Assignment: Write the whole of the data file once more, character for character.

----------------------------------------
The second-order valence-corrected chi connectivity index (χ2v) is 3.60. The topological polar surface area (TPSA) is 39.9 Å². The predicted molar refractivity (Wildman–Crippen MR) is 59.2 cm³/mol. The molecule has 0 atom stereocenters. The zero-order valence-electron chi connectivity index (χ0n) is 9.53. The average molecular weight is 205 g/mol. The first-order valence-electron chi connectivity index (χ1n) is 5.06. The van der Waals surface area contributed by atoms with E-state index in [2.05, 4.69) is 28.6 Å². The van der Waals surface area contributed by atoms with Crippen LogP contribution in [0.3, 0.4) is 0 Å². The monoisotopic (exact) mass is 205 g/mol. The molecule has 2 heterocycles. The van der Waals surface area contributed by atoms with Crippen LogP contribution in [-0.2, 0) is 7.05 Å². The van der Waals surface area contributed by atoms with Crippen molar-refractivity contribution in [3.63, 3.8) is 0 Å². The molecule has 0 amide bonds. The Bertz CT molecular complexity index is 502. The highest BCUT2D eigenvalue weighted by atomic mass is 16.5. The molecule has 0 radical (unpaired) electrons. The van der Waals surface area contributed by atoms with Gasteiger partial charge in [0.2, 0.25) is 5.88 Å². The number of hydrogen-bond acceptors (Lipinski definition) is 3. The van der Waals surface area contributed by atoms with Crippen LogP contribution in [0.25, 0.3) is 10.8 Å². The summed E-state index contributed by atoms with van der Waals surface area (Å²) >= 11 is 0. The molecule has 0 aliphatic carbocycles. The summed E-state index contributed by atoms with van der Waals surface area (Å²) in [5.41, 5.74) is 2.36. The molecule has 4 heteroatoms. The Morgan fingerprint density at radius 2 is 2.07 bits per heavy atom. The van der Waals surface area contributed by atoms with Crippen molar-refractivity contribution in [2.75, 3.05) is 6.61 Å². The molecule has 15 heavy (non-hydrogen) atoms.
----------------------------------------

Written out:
The second-order valence-corrected chi connectivity index (χ2v) is 3.60. The topological polar surface area (TPSA) is 39.9 Å². The predicted molar refractivity (Wildman–Crippen MR) is 59.2 cm³/mol. The molecule has 0 atom stereocenters. The zero-order valence-electron chi connectivity index (χ0n) is 9.53. The average molecular weight is 205 g/mol. The first-order valence-electron chi connectivity index (χ1n) is 5.06. The van der Waals surface area contributed by atoms with E-state index in [2.05, 4.69) is 28.6 Å². The van der Waals surface area contributed by atoms with Crippen LogP contribution in [0.3, 0.4) is 0 Å². The monoisotopic (exact) mass is 205 g/mol. The molecule has 2 heterocycles. The van der Waals surface area contributed by atoms with Crippen LogP contribution in [-0.2, 0) is 7.05 Å². The van der Waals surface area contributed by atoms with Crippen molar-refractivity contribution in [3.63, 3.8) is 0 Å². The molecule has 0 amide bonds. The Bertz CT molecular complexity index is 502. The highest BCUT2D eigenvalue weighted by atomic mass is 16.5. The molecule has 0 radical (unpaired) electrons. The van der Waals surface area contributed by atoms with Gasteiger partial charge in [0.2, 0.25) is 5.88 Å². The number of hydrogen-bond acceptors (Lipinski definition) is 3. The van der Waals surface area contributed by atoms with Crippen LogP contribution in [0.25, 0.3) is 10.8 Å². The summed E-state index contributed by atoms with van der Waals surface area (Å²) >= 11 is 0. The molecule has 0 aliphatic carbocycles. The summed E-state index contributed by atoms with van der Waals surface area (Å²) in [5.41, 5.74) is 2.36. The molecule has 4 heteroatoms. The Morgan fingerprint density at radius 2 is 2.07 bits per heavy atom. The van der Waals surface area contributed by atoms with Crippen molar-refractivity contribution in [2.75, 3.05) is 6.61 Å². The molecule has 15 heavy (non-hydrogen) atoms.